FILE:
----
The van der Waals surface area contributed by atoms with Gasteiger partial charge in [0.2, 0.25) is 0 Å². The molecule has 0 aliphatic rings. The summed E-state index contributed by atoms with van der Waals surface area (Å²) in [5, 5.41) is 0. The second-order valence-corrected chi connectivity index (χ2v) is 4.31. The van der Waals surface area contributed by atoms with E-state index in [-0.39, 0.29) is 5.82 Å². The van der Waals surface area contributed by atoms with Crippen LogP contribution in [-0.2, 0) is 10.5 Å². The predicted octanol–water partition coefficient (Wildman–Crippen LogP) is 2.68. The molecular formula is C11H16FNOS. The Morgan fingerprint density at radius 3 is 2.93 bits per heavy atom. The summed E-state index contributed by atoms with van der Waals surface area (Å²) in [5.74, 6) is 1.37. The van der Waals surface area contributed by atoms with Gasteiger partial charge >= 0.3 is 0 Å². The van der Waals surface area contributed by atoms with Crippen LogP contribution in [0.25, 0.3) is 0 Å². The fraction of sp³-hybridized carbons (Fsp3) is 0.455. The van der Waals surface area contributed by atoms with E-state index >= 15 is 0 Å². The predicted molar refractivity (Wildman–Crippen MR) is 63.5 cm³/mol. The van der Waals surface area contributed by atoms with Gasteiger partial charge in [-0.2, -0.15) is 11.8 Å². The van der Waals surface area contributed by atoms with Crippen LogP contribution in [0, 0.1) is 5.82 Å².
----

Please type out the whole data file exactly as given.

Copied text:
The van der Waals surface area contributed by atoms with Gasteiger partial charge in [0.2, 0.25) is 0 Å². The molecule has 0 aliphatic rings. The summed E-state index contributed by atoms with van der Waals surface area (Å²) in [5, 5.41) is 0. The second-order valence-corrected chi connectivity index (χ2v) is 4.31. The van der Waals surface area contributed by atoms with E-state index in [-0.39, 0.29) is 5.82 Å². The van der Waals surface area contributed by atoms with Crippen LogP contribution in [-0.2, 0) is 10.5 Å². The predicted octanol–water partition coefficient (Wildman–Crippen LogP) is 2.68. The molecular formula is C11H16FNOS. The Morgan fingerprint density at radius 3 is 2.93 bits per heavy atom. The summed E-state index contributed by atoms with van der Waals surface area (Å²) in [5.74, 6) is 1.37. The van der Waals surface area contributed by atoms with Gasteiger partial charge >= 0.3 is 0 Å². The van der Waals surface area contributed by atoms with Crippen LogP contribution in [0.25, 0.3) is 0 Å². The fraction of sp³-hybridized carbons (Fsp3) is 0.455. The van der Waals surface area contributed by atoms with E-state index >= 15 is 0 Å². The predicted molar refractivity (Wildman–Crippen MR) is 63.5 cm³/mol. The van der Waals surface area contributed by atoms with Gasteiger partial charge in [-0.2, -0.15) is 11.8 Å². The van der Waals surface area contributed by atoms with Crippen LogP contribution in [0, 0.1) is 5.82 Å².